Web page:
Wickenburg is a small town (pop 7,500) on the very northern edge of Maricopa County, Arizona, the fourth largest county in the US, containing Phoenix. Maricopa County is therefore significant, e.g. for the wrong reasons, when it holds scurrilous “audits” of lost elections. Or for good reasons, like when it prepares a climate action plan.
I don’t know how much it has been implemented, but the Climate and Health Strategic Action Plan 2016-21 is notable for several, mixed reasons.
One: that it exists at all given the political divides in Arizona.
Two: that it dances around the question of whether climate change is human-made.
Three: it links climate change with a fundamental concern of the people in the region. HEAT!! And its effects on public health. And, boy, have we felt the heat—one excessive heat advisory after another. That third point is crucial for attacking climate change: solutions have to respond to self-interest to have a chance of success…
On our way out of Blythe California en route to Wickenburg, Arizona, on Saturday, we crossed the Colorado River. Strong enough to carve the Grand Canyon, but no longer strong enough to reach the ocean.
Its waters are diverted by thirsty agriculture (70 percent is a number I’ve seen), industry and households as it runs through seven western US States. Then what little is left enters north-western Mexico, and rarely if ever reaches the Gulf of California in Mexico.
Another marker of climate change: river flow is already down 20 percent from last century; and some models predict a loss of a further 50 percent. You can bet that if the river dried up in California, something would have been done years ago. This is not “The Wall.” But Mexico is paying!
Did you know it takes more than 800 gallons of water to grow the food you consume in ONE DAY?
We just rode through Imperial County (El Centro to Blythe). It is very hot desert and looks barren. It rarely rains. Yet agriculture is a huge part of the local economy, and it supplies all manner of salad and vegetables to the US. I saw it riding through Imperial County; you can see it represented in this 3-D representation of that ride.
It does it solely by using the Colorado River, through widespread irrigation systems in specific areas of the county. Very many other regions use the Colorado. More on that tomorrow. If the Colorado supplies less in the future because of climate change, then the region will just revert to desert.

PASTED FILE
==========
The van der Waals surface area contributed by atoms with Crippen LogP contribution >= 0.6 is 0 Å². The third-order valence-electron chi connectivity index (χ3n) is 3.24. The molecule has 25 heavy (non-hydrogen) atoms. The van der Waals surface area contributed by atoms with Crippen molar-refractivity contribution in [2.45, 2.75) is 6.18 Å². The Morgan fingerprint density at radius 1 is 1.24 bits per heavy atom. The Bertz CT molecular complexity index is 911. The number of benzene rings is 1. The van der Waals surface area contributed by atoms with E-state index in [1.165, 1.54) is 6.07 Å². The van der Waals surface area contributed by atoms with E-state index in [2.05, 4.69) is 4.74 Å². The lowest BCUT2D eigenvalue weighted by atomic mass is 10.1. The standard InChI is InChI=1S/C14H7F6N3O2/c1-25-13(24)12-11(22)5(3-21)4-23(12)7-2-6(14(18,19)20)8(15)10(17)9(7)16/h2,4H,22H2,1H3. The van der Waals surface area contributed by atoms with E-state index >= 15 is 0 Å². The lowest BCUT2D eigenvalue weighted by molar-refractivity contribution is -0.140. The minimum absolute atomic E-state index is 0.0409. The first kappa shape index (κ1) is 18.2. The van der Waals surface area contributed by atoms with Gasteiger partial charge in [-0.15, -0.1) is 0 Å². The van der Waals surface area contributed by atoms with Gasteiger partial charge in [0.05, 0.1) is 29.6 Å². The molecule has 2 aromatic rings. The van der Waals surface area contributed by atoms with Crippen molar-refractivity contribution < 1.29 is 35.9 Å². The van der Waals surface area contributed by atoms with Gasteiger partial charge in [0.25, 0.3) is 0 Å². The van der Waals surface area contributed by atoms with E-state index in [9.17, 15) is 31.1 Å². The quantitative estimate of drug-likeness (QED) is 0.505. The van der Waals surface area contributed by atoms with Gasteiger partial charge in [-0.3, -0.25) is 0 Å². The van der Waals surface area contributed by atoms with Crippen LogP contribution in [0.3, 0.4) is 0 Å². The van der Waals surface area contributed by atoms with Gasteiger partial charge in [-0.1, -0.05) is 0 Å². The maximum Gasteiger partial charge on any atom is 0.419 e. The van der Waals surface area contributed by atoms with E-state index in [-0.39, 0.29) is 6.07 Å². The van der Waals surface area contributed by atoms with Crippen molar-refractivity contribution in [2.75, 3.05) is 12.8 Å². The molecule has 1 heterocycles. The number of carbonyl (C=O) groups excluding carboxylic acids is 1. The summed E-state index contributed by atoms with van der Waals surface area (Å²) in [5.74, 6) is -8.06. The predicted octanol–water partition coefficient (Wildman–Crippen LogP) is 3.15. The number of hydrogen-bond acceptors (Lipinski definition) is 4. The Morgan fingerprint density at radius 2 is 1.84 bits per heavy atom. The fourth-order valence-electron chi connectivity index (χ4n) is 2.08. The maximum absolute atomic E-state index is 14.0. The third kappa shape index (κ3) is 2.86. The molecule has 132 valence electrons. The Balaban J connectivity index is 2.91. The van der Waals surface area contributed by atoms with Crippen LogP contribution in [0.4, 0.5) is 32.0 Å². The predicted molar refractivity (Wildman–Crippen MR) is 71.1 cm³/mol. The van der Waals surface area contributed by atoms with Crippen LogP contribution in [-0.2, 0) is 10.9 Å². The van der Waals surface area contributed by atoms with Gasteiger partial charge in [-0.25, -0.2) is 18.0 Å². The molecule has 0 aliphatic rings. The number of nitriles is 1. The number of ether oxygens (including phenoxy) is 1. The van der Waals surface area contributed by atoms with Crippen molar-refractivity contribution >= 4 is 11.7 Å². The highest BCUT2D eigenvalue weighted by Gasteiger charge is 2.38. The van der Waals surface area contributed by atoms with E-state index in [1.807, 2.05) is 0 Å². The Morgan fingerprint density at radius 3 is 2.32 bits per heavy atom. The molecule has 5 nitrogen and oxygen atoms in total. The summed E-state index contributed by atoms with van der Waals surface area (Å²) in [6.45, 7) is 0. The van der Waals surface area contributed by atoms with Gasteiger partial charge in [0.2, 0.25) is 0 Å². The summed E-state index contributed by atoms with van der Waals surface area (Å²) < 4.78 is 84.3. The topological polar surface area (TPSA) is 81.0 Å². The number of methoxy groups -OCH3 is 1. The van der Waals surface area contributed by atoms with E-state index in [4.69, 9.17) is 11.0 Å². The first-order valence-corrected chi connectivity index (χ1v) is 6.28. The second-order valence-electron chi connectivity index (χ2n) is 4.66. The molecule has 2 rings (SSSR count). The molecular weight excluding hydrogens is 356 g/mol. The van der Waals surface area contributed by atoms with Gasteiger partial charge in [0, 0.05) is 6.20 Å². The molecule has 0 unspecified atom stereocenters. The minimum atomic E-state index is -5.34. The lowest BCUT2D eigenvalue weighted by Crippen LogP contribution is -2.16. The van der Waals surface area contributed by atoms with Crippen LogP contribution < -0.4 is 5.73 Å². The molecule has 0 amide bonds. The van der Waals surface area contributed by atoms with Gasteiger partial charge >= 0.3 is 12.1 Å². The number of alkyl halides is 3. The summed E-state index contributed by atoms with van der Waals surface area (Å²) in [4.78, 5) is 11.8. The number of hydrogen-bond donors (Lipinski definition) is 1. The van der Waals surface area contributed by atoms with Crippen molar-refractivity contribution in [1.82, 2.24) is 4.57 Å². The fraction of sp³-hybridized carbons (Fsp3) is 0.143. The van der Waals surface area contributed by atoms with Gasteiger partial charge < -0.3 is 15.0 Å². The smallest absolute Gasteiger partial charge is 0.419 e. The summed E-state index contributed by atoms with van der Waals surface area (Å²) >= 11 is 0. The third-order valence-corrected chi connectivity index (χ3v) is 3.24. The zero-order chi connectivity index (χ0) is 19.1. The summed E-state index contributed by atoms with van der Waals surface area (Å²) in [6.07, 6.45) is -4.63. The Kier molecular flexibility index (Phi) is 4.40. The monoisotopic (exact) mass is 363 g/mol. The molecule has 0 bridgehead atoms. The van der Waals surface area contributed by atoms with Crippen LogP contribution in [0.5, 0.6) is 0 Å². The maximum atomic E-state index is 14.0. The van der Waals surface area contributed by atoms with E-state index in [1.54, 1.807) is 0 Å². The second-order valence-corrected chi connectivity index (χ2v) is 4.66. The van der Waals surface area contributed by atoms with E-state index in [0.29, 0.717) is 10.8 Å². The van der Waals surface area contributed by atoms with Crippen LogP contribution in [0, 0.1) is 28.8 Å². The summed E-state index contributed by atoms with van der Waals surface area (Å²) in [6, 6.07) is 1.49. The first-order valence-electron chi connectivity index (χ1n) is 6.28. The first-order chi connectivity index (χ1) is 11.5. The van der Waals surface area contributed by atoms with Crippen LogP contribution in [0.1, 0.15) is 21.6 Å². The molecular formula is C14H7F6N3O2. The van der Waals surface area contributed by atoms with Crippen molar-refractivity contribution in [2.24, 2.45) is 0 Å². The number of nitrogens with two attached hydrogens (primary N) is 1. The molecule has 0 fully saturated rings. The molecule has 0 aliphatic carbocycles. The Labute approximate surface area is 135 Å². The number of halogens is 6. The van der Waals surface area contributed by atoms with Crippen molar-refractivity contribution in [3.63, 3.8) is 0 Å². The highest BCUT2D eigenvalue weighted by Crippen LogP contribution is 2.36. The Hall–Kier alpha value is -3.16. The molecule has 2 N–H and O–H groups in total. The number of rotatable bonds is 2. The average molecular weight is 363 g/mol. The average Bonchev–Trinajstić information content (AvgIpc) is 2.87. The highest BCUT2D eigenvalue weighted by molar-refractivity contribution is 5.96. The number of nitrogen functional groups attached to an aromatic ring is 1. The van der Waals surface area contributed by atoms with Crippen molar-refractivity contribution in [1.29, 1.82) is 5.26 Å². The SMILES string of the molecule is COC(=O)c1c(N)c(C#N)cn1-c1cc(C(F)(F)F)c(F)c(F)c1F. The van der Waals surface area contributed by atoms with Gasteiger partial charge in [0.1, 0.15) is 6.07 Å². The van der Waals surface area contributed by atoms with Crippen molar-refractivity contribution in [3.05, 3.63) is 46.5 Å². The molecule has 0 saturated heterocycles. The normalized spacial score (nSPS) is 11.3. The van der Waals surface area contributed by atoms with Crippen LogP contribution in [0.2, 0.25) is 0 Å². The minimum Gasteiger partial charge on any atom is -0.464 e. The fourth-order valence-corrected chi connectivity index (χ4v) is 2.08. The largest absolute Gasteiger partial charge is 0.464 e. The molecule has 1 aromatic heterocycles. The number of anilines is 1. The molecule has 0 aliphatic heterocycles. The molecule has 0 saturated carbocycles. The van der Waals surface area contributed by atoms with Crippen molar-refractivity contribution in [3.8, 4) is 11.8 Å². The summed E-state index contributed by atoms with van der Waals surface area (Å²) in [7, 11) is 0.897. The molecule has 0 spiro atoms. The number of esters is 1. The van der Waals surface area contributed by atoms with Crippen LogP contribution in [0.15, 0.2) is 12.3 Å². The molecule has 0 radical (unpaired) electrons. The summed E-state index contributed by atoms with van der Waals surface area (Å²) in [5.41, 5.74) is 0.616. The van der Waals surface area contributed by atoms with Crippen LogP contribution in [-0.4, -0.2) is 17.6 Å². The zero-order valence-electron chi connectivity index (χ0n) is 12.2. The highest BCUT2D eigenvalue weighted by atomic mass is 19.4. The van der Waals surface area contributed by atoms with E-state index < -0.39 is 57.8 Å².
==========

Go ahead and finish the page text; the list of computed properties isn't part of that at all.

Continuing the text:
Agriculture is threatened by a vicious cycle of toxicity with climate change. As temperatures rise, bugs become more prolific, the number of generations per year increases…and farmers apply more pesticide, which ends up in run off, and adds to the noxious mix in the Salton Sea.
We pass a little to the South of the Salton Sea, CA’s largest lake, too far away to see. In a few decades it may not be there. It was created almost by accident in the early 20th century, when an irrigation channel was breached by the Colorado River, which filled up a low lying dry natural basin. It became a popular resort for the wealthy for a while. Then, decades ago, it began to shrink, drying up, a process that is no doubt being hastened by climate change. It may suffer the fate of Russia’s Aral Sea.
For now, a century of agricultural run off, pesticides, fertilizers has ended up in the “sea”. The water is toxic, and so is the air. As the bed dries out, all the toxins are mixing with the desert dust and industrial emissions. As the wind blows, the air becomes noxious. Respiratory diseases run rife. The wealthy elite is long gone. This is an area for the low income, and people of color, suffering the impact of environmental degradation, hastened by climate change.
Today’s ride went from from Julian CA in the mountains to El Centro CA in the desert plains.
Still a relatively short day (about 85 miles) but seriously hot for much of the day, close to 110F (42C). The Relive map above shows the stark contrast between the desert and the heavily irrigated fields and lawns, as do the pictures.
These days California means wildfire. Every year we hear that they are getting fiercer, more deadly, larger, lasting longer. The region we rode through today was the scene of the second or third largest fire in CA history, at the time, the Cedar Fire in 2003, near Julian. It burned for two months, destroying about 293,000 acres.
In August this year the Dixie Fire burned nearly half that acreage IN ONE DAY.
How to address it? It’s complicated.
Some forest fire always has been natural (e.g. lightning strikes) But rising temperature and drought are clearly factors in rapidly increased amount of burn. Forest management is an issue.
So who is responsible? Federal government owns 58% of California forest; California state just 3% with the rest being private or Indigenous Peoples’. And to compound the problem, as drought persists, demand for water increases from a growing population and thirsty forms of agriculture.